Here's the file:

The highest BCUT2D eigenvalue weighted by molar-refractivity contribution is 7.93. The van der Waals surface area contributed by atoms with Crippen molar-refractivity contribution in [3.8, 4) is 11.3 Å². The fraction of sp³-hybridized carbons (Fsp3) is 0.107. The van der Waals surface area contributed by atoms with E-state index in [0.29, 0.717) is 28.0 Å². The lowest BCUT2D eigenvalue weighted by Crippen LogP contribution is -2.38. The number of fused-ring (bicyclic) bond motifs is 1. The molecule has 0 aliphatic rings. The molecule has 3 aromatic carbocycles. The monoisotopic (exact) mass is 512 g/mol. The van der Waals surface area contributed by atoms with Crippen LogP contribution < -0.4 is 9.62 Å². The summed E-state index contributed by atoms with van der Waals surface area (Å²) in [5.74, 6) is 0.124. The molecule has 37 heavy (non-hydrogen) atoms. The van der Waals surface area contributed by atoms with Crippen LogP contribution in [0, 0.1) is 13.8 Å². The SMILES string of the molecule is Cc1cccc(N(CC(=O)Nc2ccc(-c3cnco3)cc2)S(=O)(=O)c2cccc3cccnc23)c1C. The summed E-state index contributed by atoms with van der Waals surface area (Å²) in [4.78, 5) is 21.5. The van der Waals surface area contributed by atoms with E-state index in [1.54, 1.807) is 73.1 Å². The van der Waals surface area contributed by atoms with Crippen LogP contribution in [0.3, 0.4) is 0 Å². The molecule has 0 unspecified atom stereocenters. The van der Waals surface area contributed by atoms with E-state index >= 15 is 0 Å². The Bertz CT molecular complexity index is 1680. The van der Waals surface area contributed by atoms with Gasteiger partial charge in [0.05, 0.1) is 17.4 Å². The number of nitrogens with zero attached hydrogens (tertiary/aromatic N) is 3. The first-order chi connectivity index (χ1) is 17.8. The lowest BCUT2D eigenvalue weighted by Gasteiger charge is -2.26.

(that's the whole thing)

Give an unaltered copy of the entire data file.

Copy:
The highest BCUT2D eigenvalue weighted by molar-refractivity contribution is 7.93. The van der Waals surface area contributed by atoms with Crippen molar-refractivity contribution in [3.8, 4) is 11.3 Å². The fraction of sp³-hybridized carbons (Fsp3) is 0.107. The van der Waals surface area contributed by atoms with E-state index in [0.29, 0.717) is 28.0 Å². The lowest BCUT2D eigenvalue weighted by Crippen LogP contribution is -2.38. The number of fused-ring (bicyclic) bond motifs is 1. The molecule has 0 aliphatic rings. The molecule has 3 aromatic carbocycles. The monoisotopic (exact) mass is 512 g/mol. The van der Waals surface area contributed by atoms with Crippen LogP contribution < -0.4 is 9.62 Å². The summed E-state index contributed by atoms with van der Waals surface area (Å²) in [5.74, 6) is 0.124. The molecule has 37 heavy (non-hydrogen) atoms. The van der Waals surface area contributed by atoms with Crippen LogP contribution in [0, 0.1) is 13.8 Å². The SMILES string of the molecule is Cc1cccc(N(CC(=O)Nc2ccc(-c3cnco3)cc2)S(=O)(=O)c2cccc3cccnc23)c1C. The summed E-state index contributed by atoms with van der Waals surface area (Å²) in [4.78, 5) is 21.5. The van der Waals surface area contributed by atoms with E-state index in [1.54, 1.807) is 73.1 Å². The van der Waals surface area contributed by atoms with Crippen LogP contribution in [0.3, 0.4) is 0 Å². The molecule has 0 unspecified atom stereocenters. The van der Waals surface area contributed by atoms with E-state index >= 15 is 0 Å². The Bertz CT molecular complexity index is 1680. The van der Waals surface area contributed by atoms with Gasteiger partial charge in [0.05, 0.1) is 17.4 Å². The number of nitrogens with zero attached hydrogens (tertiary/aromatic N) is 3. The first-order chi connectivity index (χ1) is 17.8. The lowest BCUT2D eigenvalue weighted by Gasteiger charge is -2.26.